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I am attempting to invert an expression numerically using Series and InverseSeries.

For example, consider the expression

Jx = (2 Sqrt[Ex])/Pi EllipticE[u1/Ex];

To do so I try

Series[Jx, {Ex, ∞, 5}]
InverseSeries[Series[Jx, {Ex, ∞, 5}]]

But this gives an obviously false result. To see that it's false, it's easier to just compare these two:

Series[Jx, {Ex, ∞, 5}]
InverseSeries[InverseSeries[Series[Jx, {Ex, ∞, 5}]]]

which gives an entirely different series. Inverting the series twice should give the same thing back.

My first thought was that InverseSeries expands around 0, while I'm trying to expand around . But the same issue can be seen by comparing two outputs where we expand around 0, but the first term is infinite at 0:

3 x^(-1/2) + 5 x^(1/2) + 12 x^(3/2) + O[x]^(5/2)
InverseSeries[InverseSeries[3 x^(-1/2) + 5 x^(1/2) + 12 x^(3/2) + O[x]^(5/2)]]

There removing the first term would cause the two lines to give the same result.

My second thought was that I could get around this by defining the inverse ExI = 1/Ex and expand around 0 using that, but this didn't change anything.

So I have these questions:

  • Is InverseSeries really limited in the ways I describe? (Always inverts around 0, can't deal with infinite first term)

  • How can I invert my expression, either with or without InverseSeries?

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  • $\begingroup$ Perhaps Sqrt[1/ExI] InverseSeries[1/Sqrt[1/ExI] Series[Jx /. Ex -> 1/ExI, {ExI, 0, 5}]]? $\endgroup$ – Michael E2 Jun 16 '17 at 2:55
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I think InverseSeries has an issue here, but we can manipulate it's output to provide the correct series. Here is your expression (modified slightly):

J[u_, x_] := (2 Sqrt[x])/Pi EllipticE[u/x]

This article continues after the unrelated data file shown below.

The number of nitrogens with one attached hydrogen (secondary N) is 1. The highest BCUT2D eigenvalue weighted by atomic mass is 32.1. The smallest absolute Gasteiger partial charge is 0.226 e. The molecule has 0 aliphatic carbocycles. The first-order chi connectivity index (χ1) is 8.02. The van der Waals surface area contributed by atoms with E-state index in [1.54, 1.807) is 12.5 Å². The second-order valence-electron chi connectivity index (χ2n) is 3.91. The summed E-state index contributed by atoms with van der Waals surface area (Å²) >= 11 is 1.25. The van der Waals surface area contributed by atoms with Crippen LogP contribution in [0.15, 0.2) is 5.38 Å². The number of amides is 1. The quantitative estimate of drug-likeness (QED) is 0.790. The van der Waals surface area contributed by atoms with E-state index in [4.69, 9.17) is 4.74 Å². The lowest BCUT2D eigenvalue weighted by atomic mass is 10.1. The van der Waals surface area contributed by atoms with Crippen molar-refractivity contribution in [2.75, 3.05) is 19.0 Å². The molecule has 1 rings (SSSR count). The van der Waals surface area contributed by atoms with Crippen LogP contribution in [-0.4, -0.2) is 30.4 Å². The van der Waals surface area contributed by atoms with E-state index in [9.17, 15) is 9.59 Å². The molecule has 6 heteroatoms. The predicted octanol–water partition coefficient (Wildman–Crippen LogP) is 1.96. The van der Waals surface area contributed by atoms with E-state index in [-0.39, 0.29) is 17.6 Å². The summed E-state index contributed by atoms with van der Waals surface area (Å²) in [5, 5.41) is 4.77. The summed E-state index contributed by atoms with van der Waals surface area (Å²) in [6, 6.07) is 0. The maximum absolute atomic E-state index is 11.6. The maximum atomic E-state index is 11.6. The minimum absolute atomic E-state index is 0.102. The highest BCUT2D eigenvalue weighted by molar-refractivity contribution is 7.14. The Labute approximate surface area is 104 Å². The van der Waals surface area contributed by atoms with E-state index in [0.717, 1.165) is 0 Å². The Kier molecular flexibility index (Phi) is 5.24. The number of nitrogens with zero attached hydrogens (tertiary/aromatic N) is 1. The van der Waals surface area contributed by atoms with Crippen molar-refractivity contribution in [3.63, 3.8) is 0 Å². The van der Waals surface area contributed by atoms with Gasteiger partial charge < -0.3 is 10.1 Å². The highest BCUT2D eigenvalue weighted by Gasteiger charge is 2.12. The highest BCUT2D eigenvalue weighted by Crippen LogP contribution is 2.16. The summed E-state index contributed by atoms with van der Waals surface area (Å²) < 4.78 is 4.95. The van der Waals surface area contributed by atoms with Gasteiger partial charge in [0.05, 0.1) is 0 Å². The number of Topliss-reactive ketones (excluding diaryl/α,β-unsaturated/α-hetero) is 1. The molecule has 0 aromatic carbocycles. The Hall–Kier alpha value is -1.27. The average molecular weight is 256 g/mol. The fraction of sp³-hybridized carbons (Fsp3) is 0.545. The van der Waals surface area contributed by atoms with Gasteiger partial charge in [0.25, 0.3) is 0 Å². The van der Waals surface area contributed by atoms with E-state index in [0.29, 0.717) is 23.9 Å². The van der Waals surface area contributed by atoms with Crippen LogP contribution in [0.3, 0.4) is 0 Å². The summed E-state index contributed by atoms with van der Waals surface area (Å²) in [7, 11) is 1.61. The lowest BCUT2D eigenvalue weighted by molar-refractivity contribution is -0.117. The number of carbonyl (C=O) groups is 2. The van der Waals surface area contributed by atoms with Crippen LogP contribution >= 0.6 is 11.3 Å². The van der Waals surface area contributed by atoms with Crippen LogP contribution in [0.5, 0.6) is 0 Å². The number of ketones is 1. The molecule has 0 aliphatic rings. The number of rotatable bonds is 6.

Now, the series expansion of J:

ser = Series[J[u, x], {x, Infinity, 5}];
ser //TeXForm

$\sqrt{x}-\frac{1}{4} u \sqrt{\frac{1}{x}}-\frac{3}{64} u^2 \left(\frac{1}{x}\right)^{3/2}-\frac{5}{256} u^3 \left(\frac{1}{x}\right)^{5/2}-\frac{175 u^4 \left(\frac{1}{x}\right)^{7/2}}{16384}-\frac{441 u^5 \left(\frac{1}{x}\right)^{9/2}}{65536}+O\left(\left(\frac{1}{x}\right)^{11/2}\right)$

Next, the output of InverseSeries:

inv = InverseSeries[ser];
inv //TeXForm

$\frac{1}{x^2}+\frac{u}{2}+\frac{u^2 x^2}{32}+\frac{5 u^4 x^6}{8192}+O\left(x^{10}\right)$

The problem with this output is that the series is being expanded around $x=0$ and not $x=\infty$. Let's rewrite it so that it is in the expected form:

new = Series[Normal[inv] /. x->1/y, {y, Infinity, 10}];
new //TeXForm

$y^2+\frac{u}{2}+\frac{u^2}{32 y^2}+\frac{5 u^4}{8192 y^6}+O\left(\left(\frac{1}{y}\right)^{11}\right)$

I think this is the correct inverse series. Let's turn this into a function, and see if it is indeed the inverse of J:

IJ[u_, y_] := Evaluate[Normal[new]]

Here are a couple examples:

J[2, 1.2`20*^10]
IJ[2, J[2, 1.2`20*^10]]

J[20, 1.3`20*^20]
IJ[20, J[20, 1.3`20*^20]]

109544.51149646886805

1.2000000000000000000*10^10

1.1401754250991379791*10^10

1.3000000000000000000*10^20

So, the above evidence supports the fact that the function IJ is the inverse of J, and hence new is the inverse series of the series of J.

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  • $\begingroup$ This does seem to work, and I can verify the first three terms with pencil and paper. Thanks! However I don't entirely understand why that worked. My understanding is that expanding around x=0 and x=inf are distinctly different things. Yet somehow you took the former, replaced x->1/y, expanded around y=inf (which is the same as x=0) and that worked? Can you clarify the reasoning for me? $\endgroup$ – Max Jun 16 '17 at 21:21
  • $\begingroup$ P.S. Happy to learn about Normal $\endgroup$ – Max Jun 16 '17 at 21:21

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